Shop quickly and efficiently – 30 minutes or less
Use the provided hand sanitizer and/or hand wash stations at the market.
Avoid touching my eyes, nose, mouth, and face in general.
Cover my cough or sneeze with a tissue, then dispose of it. Then wash my hands.
Wear a face mask if you have one available, necessary for hand selecting produce, “shop with your eyes not your hands”, “take what you touch”
Be the most responsible shopper I can possibly be!
Take a photo of this sign as your reminder!
Summer vendors will offer produce, fresh baked goods including breads, pies, bagels and pretzels, wild-caught seafood, Florida-grown mushrooms, boutique cheeses, locally roasted coffee, kettle corn, hand-crafted soap, essential oils, nursery plants and fresh-cut flowers. In addition, local artists will be attending the market offering award-winning photography, unique clay art and jewelry, hand-designed clothing for children and adults, and more.
Market staff and vendors have created a CDC-compliant and safe socially distanced outdoor shopping experience for the community, states Farmers Market Manager Lee Perron. All staff and vendors will wear masks and gloves and sanitizing stations will be available. The plan has been reviewed and approved by the City of Venice in order to comply with all federal, state and local guidelines for food and personal safety. Please visit the market website, www.thevenicefarmersmarket.org, and select the FAQ tab to read more about new operating guidelines.
During the construction of Fire Station 1 and expansion of City Hall, the market will relocate out of the parking lot but will still operate at City Hall. The Farmers Market will set up on W. Venice Avenue between Harbor Drive and Avenue des Parques, located between City Hall and the Hecksher Park tennis courts.
Summer market hours will be from 8 a.m. to noon. Only service animals will be allowed during current COVID-19 rules.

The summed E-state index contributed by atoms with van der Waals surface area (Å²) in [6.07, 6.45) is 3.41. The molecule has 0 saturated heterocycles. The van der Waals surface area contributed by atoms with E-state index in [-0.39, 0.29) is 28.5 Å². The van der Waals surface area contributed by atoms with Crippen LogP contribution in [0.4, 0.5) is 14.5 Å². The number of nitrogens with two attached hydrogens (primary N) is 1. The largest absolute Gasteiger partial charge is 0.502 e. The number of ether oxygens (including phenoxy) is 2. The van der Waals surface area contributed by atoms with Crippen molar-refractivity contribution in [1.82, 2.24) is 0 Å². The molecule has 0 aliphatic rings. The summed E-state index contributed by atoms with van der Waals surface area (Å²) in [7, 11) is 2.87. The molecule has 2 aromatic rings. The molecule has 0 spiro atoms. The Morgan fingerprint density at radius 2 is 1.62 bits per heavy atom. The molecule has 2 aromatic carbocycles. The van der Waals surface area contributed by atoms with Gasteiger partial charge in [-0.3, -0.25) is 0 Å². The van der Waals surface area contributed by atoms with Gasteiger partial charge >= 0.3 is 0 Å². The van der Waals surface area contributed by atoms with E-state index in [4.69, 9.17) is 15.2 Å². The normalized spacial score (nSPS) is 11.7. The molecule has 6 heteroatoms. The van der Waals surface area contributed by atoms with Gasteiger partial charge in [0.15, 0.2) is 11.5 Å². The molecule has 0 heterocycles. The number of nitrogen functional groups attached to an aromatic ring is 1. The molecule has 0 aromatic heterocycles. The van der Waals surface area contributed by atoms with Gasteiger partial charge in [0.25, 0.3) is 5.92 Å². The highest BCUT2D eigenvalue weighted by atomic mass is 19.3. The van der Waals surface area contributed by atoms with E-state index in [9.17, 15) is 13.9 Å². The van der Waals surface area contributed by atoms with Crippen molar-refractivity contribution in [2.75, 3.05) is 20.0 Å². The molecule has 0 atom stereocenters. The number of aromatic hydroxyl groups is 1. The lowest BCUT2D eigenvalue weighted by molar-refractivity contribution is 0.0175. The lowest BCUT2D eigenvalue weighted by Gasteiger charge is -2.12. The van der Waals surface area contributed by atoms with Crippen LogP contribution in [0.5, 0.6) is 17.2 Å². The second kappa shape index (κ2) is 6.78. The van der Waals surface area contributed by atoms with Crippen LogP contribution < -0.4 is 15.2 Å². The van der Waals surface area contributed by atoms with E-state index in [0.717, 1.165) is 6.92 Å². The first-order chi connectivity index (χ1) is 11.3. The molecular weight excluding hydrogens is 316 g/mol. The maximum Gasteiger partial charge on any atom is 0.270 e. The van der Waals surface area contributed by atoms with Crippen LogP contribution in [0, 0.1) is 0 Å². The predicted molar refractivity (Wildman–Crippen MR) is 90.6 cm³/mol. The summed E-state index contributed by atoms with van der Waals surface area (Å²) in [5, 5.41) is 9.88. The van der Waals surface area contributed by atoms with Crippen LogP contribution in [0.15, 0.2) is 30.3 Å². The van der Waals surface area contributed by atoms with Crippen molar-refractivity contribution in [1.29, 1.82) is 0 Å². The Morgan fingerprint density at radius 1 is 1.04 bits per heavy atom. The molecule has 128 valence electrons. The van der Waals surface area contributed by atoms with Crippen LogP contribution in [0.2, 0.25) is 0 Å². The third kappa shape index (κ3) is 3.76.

ENGLEWOOD — As might be expected in the midst of the coronavirus pandemic, farmers markets are suspended.
Englewood and Venice markets aren’t happening, organizers announced Tuesday.
The Punta Gorda Farmers Market has also been suspended, but organizers anticipate reopening the market next month.
“Our markets will remain closed until further notice in compliance with federal, state and local guidelines,” manager Lee Perron announced in an email Tuesday.
Perron manages the markets in Englewood, Venice and the new market that started this year at CoolToday Park in North Port, spring training home of the Atlanta Braves. That market was canceled earlier this month after Major League Baseball shut down spring training.
“The phone volume and e-mails regarding our markets have been massive,” Perron said.
But that doesn’t mean people have to deprive themselves of fresh vegetables. Patrons may still contact their favorite vendors individually and make their own arrangements.
“We are also directing customers in a responsible way to use our vendor directory on our websites to contact vendors directly,” Perron said. People need to arrange their own delivery and/or pick up options that comply with current social contact guidance.”
Perron encouraged vendors to use the markets’ Facebook pages as a platform to sell their products.
The vendor directories can be found on www.englewoodfarmersmarket.org or www.thevenicefarmersmarket.org.
“Flexibility, patience and kindness will allow us all to work through our current global crisis,” Perron said. ‘Be well and be safe.”
Until further notice the Englewood Farmers Market will be relocating to the 500 block of Dearborn Street on Garrett Park, towards the Veteran’s Memorial.
By STEVE REILL (Englewood Sun – STAFF WRITER)
A sure sign that autumn has arrived in Englewood is its Thursday farmers market.
Lee Perron, manager for the nonprofit Englewood, Venice and new North Port markets, anticipated 2,000 to 2,500 shoppers to visit vendors by the 2 p.m. closing time Thursday.
“That’s a good opening,” Perron said. Wednesday, opening day the North Port farmers market — located at CoolToday Park, the Atlanta Braves Spring Training facility, 18800 South West Villages Parkway — saw 2,000 to 2,500 people turn out.
In November 2011, the first day of the Englewood Farmer’s Market saw 17 vendors, 21 booths and attracted 1,500 people. Now there’s more than 56 vendors at the market — and that doesn’t count the markets that sprung up around Englewood’s downtown and are piggybacking on the success of the original nonprofit market.